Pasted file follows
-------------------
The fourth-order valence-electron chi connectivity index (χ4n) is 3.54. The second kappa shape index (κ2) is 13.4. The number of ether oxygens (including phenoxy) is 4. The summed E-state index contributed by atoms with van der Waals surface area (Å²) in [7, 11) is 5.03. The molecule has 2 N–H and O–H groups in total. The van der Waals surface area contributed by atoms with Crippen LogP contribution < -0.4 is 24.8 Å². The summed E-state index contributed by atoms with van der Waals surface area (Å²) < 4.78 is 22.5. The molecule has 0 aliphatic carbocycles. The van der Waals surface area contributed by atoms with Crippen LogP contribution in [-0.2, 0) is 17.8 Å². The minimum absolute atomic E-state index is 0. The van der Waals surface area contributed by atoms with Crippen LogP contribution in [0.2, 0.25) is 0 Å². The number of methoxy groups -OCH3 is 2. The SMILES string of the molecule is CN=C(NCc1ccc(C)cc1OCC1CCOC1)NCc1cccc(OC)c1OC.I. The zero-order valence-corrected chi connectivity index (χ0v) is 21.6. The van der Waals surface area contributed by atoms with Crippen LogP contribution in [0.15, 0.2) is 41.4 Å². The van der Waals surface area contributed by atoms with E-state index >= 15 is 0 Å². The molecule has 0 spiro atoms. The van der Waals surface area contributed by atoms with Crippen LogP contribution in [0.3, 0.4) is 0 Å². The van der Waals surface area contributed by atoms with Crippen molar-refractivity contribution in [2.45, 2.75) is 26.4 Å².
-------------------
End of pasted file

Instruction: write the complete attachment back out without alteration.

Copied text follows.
The fourth-order valence-electron chi connectivity index (χ4n) is 3.54. The second kappa shape index (κ2) is 13.4. The number of ether oxygens (including phenoxy) is 4. The summed E-state index contributed by atoms with van der Waals surface area (Å²) in [7, 11) is 5.03. The molecule has 2 N–H and O–H groups in total. The van der Waals surface area contributed by atoms with Crippen LogP contribution < -0.4 is 24.8 Å². The summed E-state index contributed by atoms with van der Waals surface area (Å²) < 4.78 is 22.5. The molecule has 0 aliphatic carbocycles. The van der Waals surface area contributed by atoms with Crippen LogP contribution in [-0.2, 0) is 17.8 Å². The minimum absolute atomic E-state index is 0. The van der Waals surface area contributed by atoms with Crippen LogP contribution in [0.2, 0.25) is 0 Å². The number of methoxy groups -OCH3 is 2. The SMILES string of the molecule is CN=C(NCc1ccc(C)cc1OCC1CCOC1)NCc1cccc(OC)c1OC.I. The zero-order valence-corrected chi connectivity index (χ0v) is 21.6. The van der Waals surface area contributed by atoms with Crippen LogP contribution in [0.15, 0.2) is 41.4 Å². The van der Waals surface area contributed by atoms with E-state index >= 15 is 0 Å². The molecule has 0 spiro atoms. The van der Waals surface area contributed by atoms with Crippen LogP contribution in [0.3, 0.4) is 0 Å². The van der Waals surface area contributed by atoms with Crippen molar-refractivity contribution in [2.45, 2.75) is 26.4 Å².